Simultaneous particulate and NOx reduction represents the next step to the reduction of diesel emissions. One of the most promising concepts to achieve this target involves the combination of two technologies already in use in the after-treatment technology - Diesel Particulate Filter and NOx Storage Catalyst - in the same component. The major issue to be solved is the design of a complex thermal strategy, for the regeneration of NOx emissions, particulate matter and possibly sulfates. For this set-up to function properly the engine must periodically generate a rich spike to induce the NOx desorption process. The system must also increase the exhaust gas temperature to induce the soot oxidation process. Complicating matters further, the regeneration process of the filter must also be controlled to avoid substrate or washcoat damage.
2004-03-08
Technical Paper
2004-01-0579
Akira Shoji, Shinji Kamoshita, Tetsu Watanabe, Toshiaki Tanaka, Masahiko Yabe
We have realized ultra low exhaust emission that meets U-LEV standards in Japan by applying a simultaneous reduction system of NOx and particulate matter (hereinafter referred to as PM) to the diesel engine for light-duty trucks. This system has been introduced to the Japanese market since September 2003. The basic technologies comprise Diesel Particulate-NOx Reduction system (DPNR), common rail injection system necessary for accurately controlling the catalyst bed temperature and the air to fuel ratio, electrically controlled EGR system, high-efficiency EGR cooler, and the fuel injector installed on the upper stream of catalyst that feeds over-rich fuel-air mixture for NOx reduction with DPNR catalyst and SOx discharging. To realize simultaneous reduction of NOx and PM with DPNR, the important issues include the clogging of PM to the filters after continuous driving at low vehicle speed and the sulfur poisoning of the catalyst.
2004-03-08
Technical Paper
2004-01-1439
Leonidas Ntziachristos, Barouch Giechaskiel, Panayotis Pistikopoulos, Zissis Samaras, Urs Mathis, Martin Mohr, Jyrki Ristimäki, Jorma Keskinen, Pirita Mikkanen, Roberto Casati, Volker Scheer, Rainer Vogt
This paper presents a novel partial flow sampling system for the characterization of airborne exhaust particle emissions. The sampled aerosol is first conditioned in a porous dilutor and then subsequent ejector dilutors are used to decrease its concentration to the range of the instrumentation used. First we examine the sensitivity of aerosol properties to boundary sampling conditions. This information is then used to select suitable sampling parameters to distinguish both the nucleation and the accumulation mode. Selecting appropriate sampling parameters, it is demonstrated that a distinct nucleation mode can be formed and measured with different instruments. Using these parameters we examine the performance of the system over transient vehicle operation. Additionally, we performed calculations of particle losses in the various components of the system which are then used to correct signals from the instruments.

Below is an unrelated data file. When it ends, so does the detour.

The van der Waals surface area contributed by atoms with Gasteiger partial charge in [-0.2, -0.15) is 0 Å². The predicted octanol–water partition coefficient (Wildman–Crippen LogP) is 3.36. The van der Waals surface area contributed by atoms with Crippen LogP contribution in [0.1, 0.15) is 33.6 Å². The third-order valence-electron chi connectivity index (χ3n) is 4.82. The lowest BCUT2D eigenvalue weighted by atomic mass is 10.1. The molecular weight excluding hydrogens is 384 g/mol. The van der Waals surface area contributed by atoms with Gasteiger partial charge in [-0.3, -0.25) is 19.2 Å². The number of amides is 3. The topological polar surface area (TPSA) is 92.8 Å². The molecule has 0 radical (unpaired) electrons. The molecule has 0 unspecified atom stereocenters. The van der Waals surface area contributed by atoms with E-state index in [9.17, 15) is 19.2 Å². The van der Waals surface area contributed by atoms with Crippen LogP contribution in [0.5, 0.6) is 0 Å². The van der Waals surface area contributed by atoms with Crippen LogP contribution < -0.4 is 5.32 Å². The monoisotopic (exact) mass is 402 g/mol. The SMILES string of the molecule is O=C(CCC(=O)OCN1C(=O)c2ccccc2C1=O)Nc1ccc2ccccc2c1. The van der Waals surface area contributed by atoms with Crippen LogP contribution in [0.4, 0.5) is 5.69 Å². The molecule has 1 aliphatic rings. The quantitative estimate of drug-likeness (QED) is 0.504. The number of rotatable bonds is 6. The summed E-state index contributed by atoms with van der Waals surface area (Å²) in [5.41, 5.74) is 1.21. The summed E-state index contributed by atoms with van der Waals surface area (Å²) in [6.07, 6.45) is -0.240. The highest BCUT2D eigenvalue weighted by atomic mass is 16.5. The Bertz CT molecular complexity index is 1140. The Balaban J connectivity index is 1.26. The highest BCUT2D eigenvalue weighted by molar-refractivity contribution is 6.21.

2004-03-08
Technical Paper
2004-01-1444
Barbara Zelenka, Günter Hohenberg, Wolfgang Thiel, Peter M. Ziegler
This paper reports on the development and testing of a compact and mobile CVS system for the measurement of particulate matter emissions of diesel passenger cars. It consists of the same components as a conventional CVS system but needs much less space. Reducing the size of the CVS system was achieved by the optimization of the turbulent flow in the dilution tunnel by the use of an optimized mixing chamber, in which the engine exhaust gas is diluted with filtered ambient air. The measures taken to improve the turbulence in the dilution tunnel lead to the same effect as a tunnel with dimensions according to the legislative regulations. All the components of the mobile CVS system are arranged in a very compact design, so that the new system has a size of only about (1.70 x 0.80 x 2.10) m. Due to the mobility which is possible with such a design, the new system can be quickly adapted to different engine and vehicle test cells for passenger cars.
2004-03-08
Technical Paper
2004-01-1424
J. Oesterle, G. Gaiser, P. Zacke
Based on the results achieved with the progressive spin element in previous work [1], the focus in this paper is on the loading and regeneration behaviour with a spin element during different engine operating conditions and driving cycles. The temperature distribution inside the diesel particulate filter, the ash and soot loading and regeneration behaviour during different driving cycles have been examined. It can be shown that the use of a progressive spin element leads to superior performance of the DPF through better usage of the available filter volume and minimises the disadvantages e.g. for catalytic coated filters concerning aging. Through careful design of the available parameters of the progressive spin element the additional backpressure due to the spin element can be reduced without loosing the positive influence onto the flow distribution.
2004-03-08
Technical Paper
2004-01-1384
Kimiko Imai, Hiroyuki Kato, Tomohide Nishino, Kazuhiro Fukumoto
One of typical outcome of the desire for increasing passenger comfort is that especially for deodorant efficiency. Since customers are becoming so sensitive about cabin odor, development of more effective deodorant filter is strongly required. Out side of vehicle, which most being disliked is diesel odor, therefore, analysis on this diesel gas and investigation to identity the ingredient for the main cause of the strong odor were executed, and found that acetaldehyde gas is the one. Therefore, identification of the chemical that adsorb acetaldehyde gas with being impregnated in activated carbon was required, since activated carbon itself does not have ability of adsorbing acetaldehyde gas, and finally found appropriate chemical, vitamin Bx. At the end of this report, sensory evaluation result by twenty panelists with deodorant type cabin air filter impregnated with vitamin Bx, and its efficiency for deodorant will be shown at the end of this report.